"You mean like Cheddar, my golden retriever?"

"Sir, you are not talking to some schlock scientist. There was no controlled experiment in your house, at least not one that I observed. I can only communicate to you what we students scientifically observed. The dogs exhibited sighs of both contentment and frustration. The cats clearly exhibited sighs of relief. Unfortunately, the funds ran out in three months, and we had to discontinue the experiment.

"However, our grant writer, Zelda Selma Alma Gustafson, hit pay dirt again. This time she successfully wrote a grant for $172,500.25 which the Consolidated Amalgamated Catchers and Collectors Union - CACCU - Locals 517 and 692, funded. The Emma and Jonas Keysterhofer Foundation matched it. We then took the next logical step, namely, using dogcatchers to catch the dogs that tried to catch the cats that tried to catch the mice. Hmmm, sounds like a children's story, doesn't it? But, this was no child's play. We were serious students - budding scientists - and we knew we were onto something big. The dogcatchers were marginally successful in catching dogs; they failed 49.6 percent of the time We discovered and recorded new and different sighs. It appears that humans, as in the case of most dogcatchers, emit a sigh both before and after the controlled experiments. why, I even have a couple of them on tape. Care to listen?"

"Sure."

Professor Uttering started up the tape, and I heard "Sigh. Sigh….sigh…sigh…sigh. Sigh...sigh."

The professor stopped the tape and turned to me. "That was from the cab of their vehicle prior to the dogcatchers discovering dogs on the loose. Apparently, dogcatchers sit around in their vehicles sighing. It's difficult to ascertain what behavior these sighs indicate, but I am told they are sighs of both contentment and boredom. Let's listen to some more."

And listen we did. The scientists had placed recording devices on the dogcatchers. All kinds of utterances were picked up, including, "Let's go, Tom, see that one over there? You take that one, I'll take the one to the right…puff…puff…puff; come here, you little scamp. Come on, come on, don't bite me now. I don't want to hurt you…sigh…sigh…sigh; I've got this one. Do you have yours?" "Yeah, Joe, I've got this one over here. sigh…sigh…sigh; Let's get the mutts to the truck. Come on you little buggers. Come on, in you go, in you go. Easy, easy." "Yelp, yelp, yelp! Owww! Owww! Arf! Arf! Arf!" "Sigh…sigh…sigh" (apparently human), "Arf! Sigh. Arf! Sigh" (apparently dog).

"This was a much more complicated experiment, and it took lengthy review and editing to identify the types and levels of behavior indicated by the sighing. But again, grant money ran out. Since humans were part of the experiment, we could not publish in the Journal of Experimentation with Mice's sister publication, the Journal of Experimentation with Animals, but we did find a publication that would adapt our scientific results, namely the Journal of Experimental Yammer or JOEY, if you prefer. We had some rave reviews. Some time has past, but I'm hopeful that Gustafson will be able to capitalize on our success for more grant money."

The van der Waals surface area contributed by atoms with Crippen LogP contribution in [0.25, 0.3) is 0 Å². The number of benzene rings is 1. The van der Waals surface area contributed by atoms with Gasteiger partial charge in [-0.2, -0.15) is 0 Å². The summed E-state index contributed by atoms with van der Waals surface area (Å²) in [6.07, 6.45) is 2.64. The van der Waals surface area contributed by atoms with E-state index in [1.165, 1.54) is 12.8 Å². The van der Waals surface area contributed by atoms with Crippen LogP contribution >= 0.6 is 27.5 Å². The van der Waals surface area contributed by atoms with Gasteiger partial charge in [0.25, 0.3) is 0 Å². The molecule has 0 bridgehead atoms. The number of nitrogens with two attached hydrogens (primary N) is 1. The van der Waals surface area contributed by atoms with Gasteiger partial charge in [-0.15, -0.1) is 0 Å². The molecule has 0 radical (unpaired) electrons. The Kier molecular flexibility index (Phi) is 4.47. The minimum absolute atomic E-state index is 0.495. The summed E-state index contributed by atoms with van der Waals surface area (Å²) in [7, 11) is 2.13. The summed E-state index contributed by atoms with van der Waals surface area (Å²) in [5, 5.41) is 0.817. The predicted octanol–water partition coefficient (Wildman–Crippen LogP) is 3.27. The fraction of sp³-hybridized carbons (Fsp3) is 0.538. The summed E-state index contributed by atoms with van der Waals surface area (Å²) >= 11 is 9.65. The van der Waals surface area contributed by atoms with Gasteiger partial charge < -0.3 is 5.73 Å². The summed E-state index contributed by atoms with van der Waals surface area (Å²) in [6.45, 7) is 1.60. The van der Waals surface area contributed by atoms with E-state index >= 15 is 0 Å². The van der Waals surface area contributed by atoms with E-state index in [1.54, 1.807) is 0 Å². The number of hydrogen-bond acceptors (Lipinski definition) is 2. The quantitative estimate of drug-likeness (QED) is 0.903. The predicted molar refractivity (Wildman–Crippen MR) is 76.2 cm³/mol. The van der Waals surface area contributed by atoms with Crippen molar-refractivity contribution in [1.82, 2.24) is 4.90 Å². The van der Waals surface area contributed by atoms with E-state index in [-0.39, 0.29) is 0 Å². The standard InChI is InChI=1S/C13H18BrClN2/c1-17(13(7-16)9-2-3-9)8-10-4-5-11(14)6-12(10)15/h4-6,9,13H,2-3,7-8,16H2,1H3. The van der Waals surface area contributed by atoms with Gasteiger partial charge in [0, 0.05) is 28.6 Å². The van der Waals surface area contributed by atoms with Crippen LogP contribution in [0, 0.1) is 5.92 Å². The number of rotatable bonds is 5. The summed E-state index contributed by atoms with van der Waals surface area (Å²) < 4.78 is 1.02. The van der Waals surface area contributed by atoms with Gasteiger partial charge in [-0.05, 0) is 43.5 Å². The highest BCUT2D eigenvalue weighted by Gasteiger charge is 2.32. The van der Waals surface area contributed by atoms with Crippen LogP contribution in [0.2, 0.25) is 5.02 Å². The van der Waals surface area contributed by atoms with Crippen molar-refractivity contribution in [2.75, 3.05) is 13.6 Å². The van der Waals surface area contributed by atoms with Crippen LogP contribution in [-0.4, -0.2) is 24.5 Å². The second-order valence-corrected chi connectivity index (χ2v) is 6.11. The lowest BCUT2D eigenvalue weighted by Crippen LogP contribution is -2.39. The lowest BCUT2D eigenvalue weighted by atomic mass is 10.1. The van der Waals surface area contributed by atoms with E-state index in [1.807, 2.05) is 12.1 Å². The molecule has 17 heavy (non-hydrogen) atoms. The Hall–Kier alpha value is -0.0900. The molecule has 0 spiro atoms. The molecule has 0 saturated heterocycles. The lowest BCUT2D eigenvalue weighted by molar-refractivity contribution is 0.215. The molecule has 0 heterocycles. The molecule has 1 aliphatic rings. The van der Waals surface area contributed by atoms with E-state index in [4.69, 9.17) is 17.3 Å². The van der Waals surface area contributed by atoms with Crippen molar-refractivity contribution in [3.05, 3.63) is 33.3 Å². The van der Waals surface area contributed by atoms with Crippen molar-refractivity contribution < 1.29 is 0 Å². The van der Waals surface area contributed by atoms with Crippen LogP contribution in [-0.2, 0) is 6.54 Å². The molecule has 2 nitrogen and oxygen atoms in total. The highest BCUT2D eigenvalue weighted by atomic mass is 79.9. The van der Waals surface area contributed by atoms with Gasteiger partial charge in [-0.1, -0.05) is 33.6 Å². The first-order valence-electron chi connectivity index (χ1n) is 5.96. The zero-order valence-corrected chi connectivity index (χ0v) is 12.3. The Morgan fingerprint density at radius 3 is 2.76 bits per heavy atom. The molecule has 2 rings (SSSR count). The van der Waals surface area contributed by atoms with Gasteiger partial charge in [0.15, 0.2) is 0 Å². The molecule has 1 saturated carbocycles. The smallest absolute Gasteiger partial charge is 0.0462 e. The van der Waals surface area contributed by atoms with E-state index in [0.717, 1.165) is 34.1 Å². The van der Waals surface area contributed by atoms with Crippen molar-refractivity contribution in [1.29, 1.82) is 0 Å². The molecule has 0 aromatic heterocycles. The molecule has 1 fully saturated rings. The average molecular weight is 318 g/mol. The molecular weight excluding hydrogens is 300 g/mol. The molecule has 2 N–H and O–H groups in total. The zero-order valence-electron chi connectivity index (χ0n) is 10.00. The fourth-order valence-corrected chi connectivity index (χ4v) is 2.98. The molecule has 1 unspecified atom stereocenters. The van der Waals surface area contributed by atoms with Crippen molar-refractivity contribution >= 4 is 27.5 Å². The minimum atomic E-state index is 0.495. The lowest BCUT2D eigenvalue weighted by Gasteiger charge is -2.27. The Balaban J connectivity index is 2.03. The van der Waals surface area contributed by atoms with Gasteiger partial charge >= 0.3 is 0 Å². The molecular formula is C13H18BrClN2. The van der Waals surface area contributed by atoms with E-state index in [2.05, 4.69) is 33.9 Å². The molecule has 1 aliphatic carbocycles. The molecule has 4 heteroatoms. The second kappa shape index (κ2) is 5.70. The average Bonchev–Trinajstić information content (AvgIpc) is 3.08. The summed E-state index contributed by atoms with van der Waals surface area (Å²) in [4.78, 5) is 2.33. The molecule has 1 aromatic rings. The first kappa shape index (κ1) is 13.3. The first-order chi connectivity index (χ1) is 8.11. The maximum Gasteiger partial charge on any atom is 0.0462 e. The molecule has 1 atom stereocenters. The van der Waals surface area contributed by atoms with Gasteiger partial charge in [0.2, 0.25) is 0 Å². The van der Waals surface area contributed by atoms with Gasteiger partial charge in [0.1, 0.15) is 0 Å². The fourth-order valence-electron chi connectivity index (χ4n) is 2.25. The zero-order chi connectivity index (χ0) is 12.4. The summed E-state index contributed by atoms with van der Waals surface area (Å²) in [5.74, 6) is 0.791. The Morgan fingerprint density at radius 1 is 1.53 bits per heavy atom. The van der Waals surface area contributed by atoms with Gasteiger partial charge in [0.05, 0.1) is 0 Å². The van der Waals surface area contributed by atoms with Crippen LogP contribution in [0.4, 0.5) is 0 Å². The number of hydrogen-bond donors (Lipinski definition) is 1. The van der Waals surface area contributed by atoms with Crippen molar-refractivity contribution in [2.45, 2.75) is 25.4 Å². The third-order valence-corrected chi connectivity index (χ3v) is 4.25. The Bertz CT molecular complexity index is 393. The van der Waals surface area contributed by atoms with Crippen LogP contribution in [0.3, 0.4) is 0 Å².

"Would you consider extending the string of connected experiments and perform one with someone or something pursuing the dogcatchers?" I carefully asked.

Professor Uttering paused a moment, stroked his chin, and pensively responded, "W…e…l…l, we hadn't considered that." Then, a light bulb appeared over his head, and he turned to me sternly, "That would be silly! Are you trying to make fun of our experiments?"

"No, no siree, not me," I hastily retreated. Quickly changing the subject, I continued my interview with a different tack. "Is sighing contagious" you know, like sneezing. I've always been curious about the science of sneezing. I've even observed that the sneezer doesn't have to be human in order for a human to catch it. Any thoughts about sighing in this respect, Professor Uttering?"

"Golly, you've hit upon an excellent subject for experimentation and exploration. In fact, as soon as you leave, I'm going to scour our past analyses for any connection. I've done some preliminary reading on sneezing, and it's a fascinating subject. Reflex conduct, whether voluntary or involuntary, has always interested me.

"You know, Mr. Levy, I've done some more work on the degrees of sighs - sighmanship, if you will. In fact, as a result of the dogcatcher-dog experiments, I've developed a scale of sighing."

With that remark he squeezed over to a covered easel. Demonstrating an uncharacteristic flare, he whipped away the cover to reveal a chart of sighing.

"As you can see, there are three negative, one neutral, and three positive reactions."